U.S. Pat. No. 5,483,149 to Barrett (herein referred to as Barrett) shows that a universal fuser may be obtained through the use of a modified integral half cycle (IHC) power controller but without solving the flicker problem. The method taught by Barrett has been shown to suffer some flicker problems as well as placing current sub-harmonics on the AC power system. Currently no regulation exists regarding AC current sub-harmonic content. It is sufficient to note that AC current sub-harmonics are unwanted on the power grid and that AC current sub-harmonics in the 4 Hz to 20 Hz range significantly contributes to the flicker level exhibited by an electrical device. However, Barrett requires that the input voltage be known.

Other methods such as phase control, in which a triac's conduction angle is ramped up relatively slowly, have proven to yield a universal fusing system which meets IEC 555-3 specifications for flicker yet fails IEC 555-2 specifications for current harmonics. Triac gate phase control also fails conducted power line emission specifications unless excessive additional power filtering is added. In U.S. Pat. No. 4,928,055 to Kaieda et al. (herein referred to as Kaieda) a fuser power control system based on phase delay gated triac control of an AC heating system is taught. While Kaieda was only interested in power control, through proper temperature control algorithm design as taught in co-pending application “A METHOD FOR REDUCING FLICKER IN ELECTROPHOTOGRAPHIC PRINTERS AND COPIERS”, Ser No. 08/701,899, their solution could greatly reduces the flicker problem while yielding a universal fuser. However, this solution requires detailed information and the associated expense of voltage magnitude as well as zero cross information for proper triac gate control. This system also suffers from excessive current harmonics as well as places large amounts of conducted emissions on the power grid.


The present invention provides an apparatus for determining an input voltage of a power source. The apparatus has a heating element and a temperature sensor that monitors the temperature of the heating element. A portion of the available power from the power source is applied to the heating element. By measuring a rate of change in the temperature of the heating element the input voltage can be determined.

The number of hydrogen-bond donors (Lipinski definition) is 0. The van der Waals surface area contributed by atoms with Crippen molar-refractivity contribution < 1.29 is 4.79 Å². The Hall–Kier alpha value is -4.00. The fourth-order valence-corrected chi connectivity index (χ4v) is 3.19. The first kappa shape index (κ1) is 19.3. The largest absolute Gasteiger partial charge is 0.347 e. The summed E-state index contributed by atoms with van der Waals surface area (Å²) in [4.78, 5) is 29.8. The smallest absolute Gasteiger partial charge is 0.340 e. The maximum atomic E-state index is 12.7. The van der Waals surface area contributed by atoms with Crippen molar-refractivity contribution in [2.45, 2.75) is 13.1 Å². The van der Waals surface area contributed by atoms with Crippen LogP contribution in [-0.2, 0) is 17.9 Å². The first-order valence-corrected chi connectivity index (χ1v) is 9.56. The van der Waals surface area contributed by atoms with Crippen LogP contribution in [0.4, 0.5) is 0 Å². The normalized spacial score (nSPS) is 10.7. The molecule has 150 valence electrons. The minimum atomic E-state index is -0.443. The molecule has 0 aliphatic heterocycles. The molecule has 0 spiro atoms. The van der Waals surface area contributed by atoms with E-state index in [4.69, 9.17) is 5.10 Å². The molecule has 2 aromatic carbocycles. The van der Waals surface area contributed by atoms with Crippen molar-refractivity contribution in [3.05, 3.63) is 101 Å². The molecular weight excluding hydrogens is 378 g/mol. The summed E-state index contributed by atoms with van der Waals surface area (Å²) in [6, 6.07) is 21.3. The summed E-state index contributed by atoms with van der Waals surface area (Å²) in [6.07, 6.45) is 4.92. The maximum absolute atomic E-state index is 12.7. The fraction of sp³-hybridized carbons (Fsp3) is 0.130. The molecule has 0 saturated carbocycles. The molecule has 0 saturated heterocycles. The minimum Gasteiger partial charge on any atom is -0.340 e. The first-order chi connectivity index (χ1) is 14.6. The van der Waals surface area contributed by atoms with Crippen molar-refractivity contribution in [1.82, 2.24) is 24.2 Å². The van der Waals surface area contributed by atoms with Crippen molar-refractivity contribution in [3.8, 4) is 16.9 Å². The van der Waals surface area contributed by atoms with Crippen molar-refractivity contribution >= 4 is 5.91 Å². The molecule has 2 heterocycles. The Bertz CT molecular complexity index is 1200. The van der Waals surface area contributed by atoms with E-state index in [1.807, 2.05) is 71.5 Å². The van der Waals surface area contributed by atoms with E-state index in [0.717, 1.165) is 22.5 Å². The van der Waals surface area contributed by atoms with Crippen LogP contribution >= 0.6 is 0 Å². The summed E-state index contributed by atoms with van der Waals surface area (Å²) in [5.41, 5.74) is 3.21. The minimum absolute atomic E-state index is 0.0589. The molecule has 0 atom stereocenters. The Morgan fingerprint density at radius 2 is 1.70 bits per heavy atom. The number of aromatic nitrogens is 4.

Once the input voltage has been determined, a temperature control process is used to maintain the temperature of the heating element.


A better understanding of the invention may be had from the consideration of the following detailed description taken in conjunction with the accompanying drawings in which:

FIG. 1 is a flow chart showing the overall control process.

FIG. 2 is a graph showing the different temperature slopes as a result of different input voltages

FIG. 3 shows a profile of the duty cycle against time.

FIG. 4 is a block diagram of overall fusing temperature control system as used in the present invention.

FIG. 5 is a block diagram of the controller of FIG. 4.


The present invention is not limited to a specific embodiment illustrated herein. Referring now to FIGS. 1, 2 , and 3 the preferred embodiment of the overall control system will be described. For safety and product reliability reasons, before the control system can start to control the fuser system, the input voltage must be determined. To accomplish this, the duty cycle of the power control electronics is ramped from 0 to 0.25 over a t1 period 1000. The ramp interval may be shorter of longer, however, the preferred embodiment uses t1=1s. Also, the final value of 0.25 correlates to the maximum value of the duty cycle for the highest specified input voltage of 220 Vrms. Other fuser systems may have a different value associated with the maximum voltage. In particular, the power electronics in the preferred embodiment exhibit a power usage of: P = V 2 ⁢ d R

where d=duty cycle. Thus, limiting the duty cycle (d) to 0.25 insures the maximum power drawn from a 220 Vrms source is no greater than the amount of power drawn from a 110 Vrms source when d=1.

The duty cycle is held 1001 at 0.25 for a period of time t2−t1. The exact amount of time t2−t1 must be determined for each application as it depends on the thermal mass and transport lag of the fuser system. A time of 20 seconds was used for the fuser system of the printer under test. The temperature slope (&Dgr;T/&Dgr;t) is determined from the time interval &Dgr;t and the fuser temperature &Dgr;T 1002. From the temperature slope, the source voltage can be determined 1003. In particular, line 701 of FIG. 2 corresponds to an input voltage of 110 Vrms while line 702 corresponds to an input voltage of 220 Vrms.

To insure safe and reliable operation of the fuser, a maximum duty cycle (DMAX) is assigned based on the source voltage 1004. In the preferred embodiment DMAX was empirically determined such that if the source voltage is ≦110 Vrms, then DMAX=1.0; if source voltage=127 Vrms, then DMAX=0.75; and if the source voltage=220 Vrms, then DMAX=0.25. If the duty cycle is not already at DMAX 1005, then it is ramped up to DMAX over a 1 second period 1006 t3. Referring to FIG. 3, given an input voltage of 220 Vrms, DMAX has already been reached by t2. For a system operating at a lower voltage, the duty cycle is increased from 0.25 to DMAX as shown in line 802.